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Monday, November 24, 2014

Faith in focus: A brief look at Eastern Orthodoxy


The Orthodox Catholic Church, commonly known as the Eastern Orthodox Church, is the second largest Christian church in the world. Its origin goes back to the earliest church established by St. Paul and the Apostles.

Its name is a source of confusion for many, thus the common name used to differentiate it and the Roman Catholic Church. The term “Eastern” indicates the Church’s origin and development, while “Orthodox” indicates communion with the ecumenical jurisdiction of Constantinople. “Catholic” is used for reasons of universality, referring to the origins of the word in its meaning, rather than its common reference to the Roman Catholic Church.

The term “Greek” can be attributed to the expansion of the Eastern Churches from Constantinople that spoke Greek, and the term stuck even to the churches that didn’t, said Daniel Schlafly, history professor at Saint Louis University.

Fr. Michael Arbanas, the second priest at St. Nicholas Greek Orthodox Church in Saint Louis, stated that structurally, the Orthodox Church “consists of several ecclesial bodies” that are geographically distinct, but united in theology and worship, which includes the Russian, Romanian, and Greek Churches.

The distinction between the Roman Catholic Church and the Eastern Orthodox Church occurred during the Great Schism in 1054. According to Schlafly, both the Eastern and Western parts of the Church had been in frequent conflicts over the centuries over issues of doctrine, and especially the authority of the Roman Pope. 


Icons of Jesus and saints, a signature look of most Orthodox Churches, nowadays, was another point of conflict prior to the split. “The 6th, and especially the 7th ecumenical council, settled the question of venerating icons,” Arbanas said. Ecumenical council is the term for a council of all bishops.
Currently, all twelve heads of the autonomous Orthodox churches in the world have agreed to hold the first ecumenical council in 2016.

The Orthodox Church is a communion of 14 autocephalous churches, which are completely independent administratively, but all answer back to the Holy See in Constantinople.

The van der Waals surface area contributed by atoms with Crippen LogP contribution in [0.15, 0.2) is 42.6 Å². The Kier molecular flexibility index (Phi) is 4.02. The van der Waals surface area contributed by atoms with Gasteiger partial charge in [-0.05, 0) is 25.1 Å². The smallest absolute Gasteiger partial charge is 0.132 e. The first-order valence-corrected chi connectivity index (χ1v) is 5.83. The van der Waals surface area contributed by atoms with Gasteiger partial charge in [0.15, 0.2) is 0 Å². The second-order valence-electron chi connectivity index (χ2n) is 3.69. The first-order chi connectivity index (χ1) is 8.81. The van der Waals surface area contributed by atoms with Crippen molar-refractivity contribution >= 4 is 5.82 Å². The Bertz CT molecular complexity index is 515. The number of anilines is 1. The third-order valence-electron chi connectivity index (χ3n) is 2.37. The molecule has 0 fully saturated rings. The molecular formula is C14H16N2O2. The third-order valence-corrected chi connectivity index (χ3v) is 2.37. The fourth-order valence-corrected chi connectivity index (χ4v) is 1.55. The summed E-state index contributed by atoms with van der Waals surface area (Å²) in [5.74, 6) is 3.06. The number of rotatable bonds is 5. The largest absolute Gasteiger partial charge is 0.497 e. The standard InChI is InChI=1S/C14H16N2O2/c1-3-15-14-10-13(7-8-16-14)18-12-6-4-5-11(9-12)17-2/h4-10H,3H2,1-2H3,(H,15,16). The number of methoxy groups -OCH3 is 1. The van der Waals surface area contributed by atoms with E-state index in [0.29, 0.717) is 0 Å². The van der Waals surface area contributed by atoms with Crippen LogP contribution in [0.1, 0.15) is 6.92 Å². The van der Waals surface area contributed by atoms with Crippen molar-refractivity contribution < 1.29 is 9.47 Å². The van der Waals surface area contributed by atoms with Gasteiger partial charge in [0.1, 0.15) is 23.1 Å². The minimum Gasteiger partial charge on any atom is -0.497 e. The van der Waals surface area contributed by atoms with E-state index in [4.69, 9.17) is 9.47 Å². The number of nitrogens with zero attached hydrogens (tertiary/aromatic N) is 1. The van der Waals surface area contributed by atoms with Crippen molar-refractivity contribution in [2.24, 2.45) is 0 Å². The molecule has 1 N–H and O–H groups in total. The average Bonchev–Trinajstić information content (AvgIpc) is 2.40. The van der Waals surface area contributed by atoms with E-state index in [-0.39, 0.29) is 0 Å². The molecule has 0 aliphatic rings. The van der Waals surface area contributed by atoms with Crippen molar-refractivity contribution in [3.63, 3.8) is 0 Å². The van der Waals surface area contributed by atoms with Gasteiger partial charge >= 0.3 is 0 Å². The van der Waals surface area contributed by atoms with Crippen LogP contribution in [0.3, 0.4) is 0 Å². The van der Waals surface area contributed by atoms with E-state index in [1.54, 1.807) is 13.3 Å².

“When you are referring to the Greek Orthodox Church, you are either referring to the Church in Constantinople, or the church in Greece”, said Arbanas.

According to Schlafly, Orthodox Churches are more traditional in their liturgy, and still use the Greek language today, but others have started using English, too.
The Eastern Church has always adapted to the local culture, while staying in accordance with the major tenets of the faith, said Arbanas.

“At St. Nicholas, about 85 % of attendees speak English…in places such as Chicago, with a larger population of immigrants from different places … [in Greece] Greek is still used,” said Arbanas.  He said, “there is pastoral discretion” in regards to the language of the liturgy.

St. Nicholas Church, located at Forest Park Avenue and Kingshighway Boulevard, is a local parish that belongs to the Greek Orthodox Metropolis of Chicago, a part of the Greek Orthodox Archdiocese of North America.
A parish, according to Arbanas is “a local eucharistic community that is under the guidance of a higher bishop.”

“Bishop, spiritual overseer, is what the word literally means,” said Arbanas. The Holy See of Constantinople elevated Metropolitan Iakovos was to the rank of bishop of St. Nicholas in 1969.


The alter of St. Nicholas’s church has a throne for the Bishop on the side, a reminder for the priests that they answer to the Bishop. In the middle are two candle stands, known as manoualia, which are used during prayers. They are representative of the pillars of fire that guided the Hebrew people escaping Egypt.

Eikon, or icon in Greek, represents a mystical connection to God for those in the Orthodox Church.   Fr. Douglas Paulis, another pastor at St. Nicholas Greek Orthodox Church, stated, “icons are a method of teaching the faith and their use predates the completed canon of the Bible.”

Last November, Pope Francis said that he hoped for continued dialogue between the Catholic and Orthodox Churches , in official letter to the Holy See of Constantinople.

Dec. 6 marks the feast of St. Nicholas, and a week of activities commence. The Friday prior to the feast, St. Nicholas Church will a host a vespers service, and a divine liturgy the following day.



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